24 Rules for Writing Short Stories
Based on my years of experience in the writing game, I’ve come up with a list of 24 essential rules for creating short stories that will engage, entertain and enthral. Feel free to use them when inventing your own stories!
1. A good short story should not contain a single wasted word. The reader should feel confident that the writer is in complete control of the story at all times. There should be no mystery, no element of chance in the writing of a short story. A short story is not a journey of discovery.
2. In the short story, setting is everything. Appropriate settings for short stories include mountain tops, haunted council estates, low Earth orbit, enchanted forests, 1980s job centres, France, protest marches, swingers’ parties, alternate dimensions, a summer evening in the writer’s youth, The American West, radio newsrooms, and World War 2.
3. Avoid boring your reader. Consider breaking up long paragraphs with dialogue, or descriptions of the weather. If the scene you are writing doesn’t contain dialogue or weather, think about changing the location and adding extra characters. Or have someone go outside and start talking to themselves.
4. Always start a scene in the middle of the action. Or better yet, after the action has already finished.
5. Dogs and birds are not good subjects for short stories. If you are determined to write about dogs or birds, consider poetry or the novella format. Horses, on the other hand, almost always improve a short story.
6. If in doubt, describe things. Furniture. Clothes. A building. Someone’s hair. The consistency of a sandwich. Extensive descriptions will distract all but the smartest readers, allowing you to get away with poor characterisation, clunky plotting and weak prose. They can also help to bulk out that all-important word count.
7. Remember the four rules of action: action, action, action and more action.
8. The following are inappropriate settings for short stories: nuclear submarines, grant-maintained schools, The Vast Russian Interior, jungles, Indonesia, abandoned arctic research stations, football matches, the Argentinean Pampas, the Reformation, yoga retreats, pre-war Vienna, Belgium in the 1970s, motorways, hot air balloons, graduation parties, conservatories, brutalist carparks, redbrick universities and Leicester.
9. All short stories should be 3,000 words long.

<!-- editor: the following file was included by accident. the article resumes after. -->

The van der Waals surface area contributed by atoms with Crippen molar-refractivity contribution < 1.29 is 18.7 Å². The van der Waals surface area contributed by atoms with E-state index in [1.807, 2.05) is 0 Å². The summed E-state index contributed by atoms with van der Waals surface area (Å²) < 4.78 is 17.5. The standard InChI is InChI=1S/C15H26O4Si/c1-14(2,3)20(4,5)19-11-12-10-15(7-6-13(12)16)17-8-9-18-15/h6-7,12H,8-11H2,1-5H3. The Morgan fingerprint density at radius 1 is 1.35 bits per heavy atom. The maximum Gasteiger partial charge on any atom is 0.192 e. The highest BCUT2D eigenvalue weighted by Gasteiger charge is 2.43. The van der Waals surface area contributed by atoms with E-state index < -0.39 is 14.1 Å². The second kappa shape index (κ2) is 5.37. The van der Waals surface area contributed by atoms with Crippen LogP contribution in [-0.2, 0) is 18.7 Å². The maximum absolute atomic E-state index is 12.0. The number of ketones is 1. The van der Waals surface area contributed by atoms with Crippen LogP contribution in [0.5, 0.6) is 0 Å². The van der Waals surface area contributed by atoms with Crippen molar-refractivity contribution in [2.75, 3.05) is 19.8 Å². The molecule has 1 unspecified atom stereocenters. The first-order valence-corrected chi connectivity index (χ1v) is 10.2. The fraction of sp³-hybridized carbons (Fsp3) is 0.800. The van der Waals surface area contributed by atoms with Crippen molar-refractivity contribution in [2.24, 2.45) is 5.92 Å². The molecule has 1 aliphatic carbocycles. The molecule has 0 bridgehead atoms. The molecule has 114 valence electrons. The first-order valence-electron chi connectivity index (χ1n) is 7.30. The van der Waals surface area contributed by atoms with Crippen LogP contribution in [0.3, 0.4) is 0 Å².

10. People love experts. Have an expert in your story. A former bank-robber or mathematician, for example. Have them explain things, at length. Give your reader something they can take away and impress people with at parties.
11. There is no such thing as an experimental short story. The short story exists. There is nothing left to prove.
12. All women in short stories should be either angry, sexually attractive or geniuses. Or a combination of all three. And the same goes for men.
13. As a rule of thumb, the first 40% of your short story should be description-based and should give us an insight into what the main character is good at. This should be followed by an argument between your leads and – ideally – a scene involving travel. The remaining 35% of the story should be concerned with tying up loose ends.
14. When writing love scenes, try to find new and interesting metaphors for the sexual act. Think about borrowing from geology, the shipping industry, or choose-your-own-adventure books.
15. Aphorism: plot is the engine that drives your short story, character is the oil that knocks the nail in.
16. Remember that certain objects have more symbolic weight in fiction than they do in real life. The list includes fruit, chairs, briefcases, women, snow, helicopters and precocious children. Where possible these objects should be replaced with safer alternatives. For example, fruit can be substituted with vegetables, precocious children with sassy older ladies etc.
17. A story should never contain more than one sunset, blizzard or thunderstorm. Persistent rain, however, may feature throughout.
18. In essence, a short story should be about a moment of change. Or a moment of everything staying the same.
19. Think about what your main character wants, and then find a way to stop them getting it. If you don’t know what your main character wants, make sure you can describe their clothes and/or job at length.
20. If you find yourself stuck while writing your story, have someone light a cigarette. Or have a stranger walk into the room and light someone’s cigarette for them. But remember: if you introduce a vacuum cleaner early on in a story, at some point someone must use that vacuum cleaner.
21. Don’t show, don’t tell.
22. Think of your short story as a high-wire act. Balance is everything. If a particular word, sentence, image, metaphor, line of dialogue, plot point, character or transcendent moment stands out from all the others, remove it. There is no room for random beauty or magic in the short story.
23. A short story should never contain more than three scenes or more than four characters, and should not cover a time period of more than two days.
24. Remember the template for all successful dramas: everyone goes home unhappy, and nobody gets what they want.